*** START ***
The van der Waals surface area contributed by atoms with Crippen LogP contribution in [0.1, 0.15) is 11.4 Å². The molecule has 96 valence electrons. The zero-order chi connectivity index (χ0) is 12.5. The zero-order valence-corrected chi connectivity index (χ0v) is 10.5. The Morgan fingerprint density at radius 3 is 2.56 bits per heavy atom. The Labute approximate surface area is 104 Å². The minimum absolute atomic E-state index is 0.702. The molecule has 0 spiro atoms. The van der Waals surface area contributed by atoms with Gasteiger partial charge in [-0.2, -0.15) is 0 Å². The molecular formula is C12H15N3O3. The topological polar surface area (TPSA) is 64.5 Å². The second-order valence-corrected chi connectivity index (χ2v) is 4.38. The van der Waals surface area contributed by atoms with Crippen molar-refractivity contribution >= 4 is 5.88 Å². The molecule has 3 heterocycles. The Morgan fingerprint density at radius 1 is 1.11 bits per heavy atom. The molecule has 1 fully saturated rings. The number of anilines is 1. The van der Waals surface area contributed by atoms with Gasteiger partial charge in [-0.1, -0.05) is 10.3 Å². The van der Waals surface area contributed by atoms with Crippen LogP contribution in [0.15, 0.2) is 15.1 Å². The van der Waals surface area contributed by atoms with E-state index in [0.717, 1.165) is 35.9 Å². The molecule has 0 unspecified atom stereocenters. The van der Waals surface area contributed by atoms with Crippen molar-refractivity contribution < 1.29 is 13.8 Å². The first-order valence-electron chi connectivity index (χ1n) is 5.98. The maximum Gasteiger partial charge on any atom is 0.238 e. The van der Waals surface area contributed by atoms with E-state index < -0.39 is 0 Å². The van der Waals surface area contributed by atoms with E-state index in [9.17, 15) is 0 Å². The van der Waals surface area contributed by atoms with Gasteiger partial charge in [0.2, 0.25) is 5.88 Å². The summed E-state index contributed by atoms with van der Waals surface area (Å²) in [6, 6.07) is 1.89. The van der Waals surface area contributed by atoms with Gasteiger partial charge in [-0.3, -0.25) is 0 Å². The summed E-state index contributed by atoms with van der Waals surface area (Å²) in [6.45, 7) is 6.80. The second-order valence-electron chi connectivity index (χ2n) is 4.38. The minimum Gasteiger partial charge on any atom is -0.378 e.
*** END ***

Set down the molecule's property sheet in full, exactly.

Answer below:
The van der Waals surface area contributed by atoms with Crippen LogP contribution in [0.1, 0.15) is 11.4 Å². The molecule has 96 valence electrons. The zero-order chi connectivity index (χ0) is 12.5. The zero-order valence-corrected chi connectivity index (χ0v) is 10.5. The Morgan fingerprint density at radius 3 is 2.56 bits per heavy atom. The Labute approximate surface area is 104 Å². The minimum absolute atomic E-state index is 0.702. The molecule has 0 spiro atoms. The van der Waals surface area contributed by atoms with Gasteiger partial charge in [-0.2, -0.15) is 0 Å². The molecular formula is C12H15N3O3. The topological polar surface area (TPSA) is 64.5 Å². The second-order valence-corrected chi connectivity index (χ2v) is 4.38. The van der Waals surface area contributed by atoms with Crippen molar-refractivity contribution >= 4 is 5.88 Å². The molecule has 3 heterocycles. The Morgan fingerprint density at radius 1 is 1.11 bits per heavy atom. The molecule has 1 fully saturated rings. The number of anilines is 1. The van der Waals surface area contributed by atoms with Gasteiger partial charge in [-0.1, -0.05) is 10.3 Å². The van der Waals surface area contributed by atoms with Crippen LogP contribution in [0.15, 0.2) is 15.1 Å². The van der Waals surface area contributed by atoms with E-state index in [0.717, 1.165) is 35.9 Å². The molecule has 0 unspecified atom stereocenters. The van der Waals surface area contributed by atoms with Crippen molar-refractivity contribution < 1.29 is 13.8 Å². The first-order valence-electron chi connectivity index (χ1n) is 5.98. The maximum Gasteiger partial charge on any atom is 0.238 e. The van der Waals surface area contributed by atoms with E-state index < -0.39 is 0 Å². The van der Waals surface area contributed by atoms with E-state index in [9.17, 15) is 0 Å². The van der Waals surface area contributed by atoms with Gasteiger partial charge in [0.2, 0.25) is 5.88 Å². The summed E-state index contributed by atoms with van der Waals surface area (Å²) in [6, 6.07) is 1.89. The van der Waals surface area contributed by atoms with Gasteiger partial charge in [-0.3, -0.25) is 0 Å². The summed E-state index contributed by atoms with van der Waals surface area (Å²) in [6.45, 7) is 6.80. The second-order valence-electron chi connectivity index (χ2n) is 4.38. The minimum Gasteiger partial charge on any atom is -0.378 e.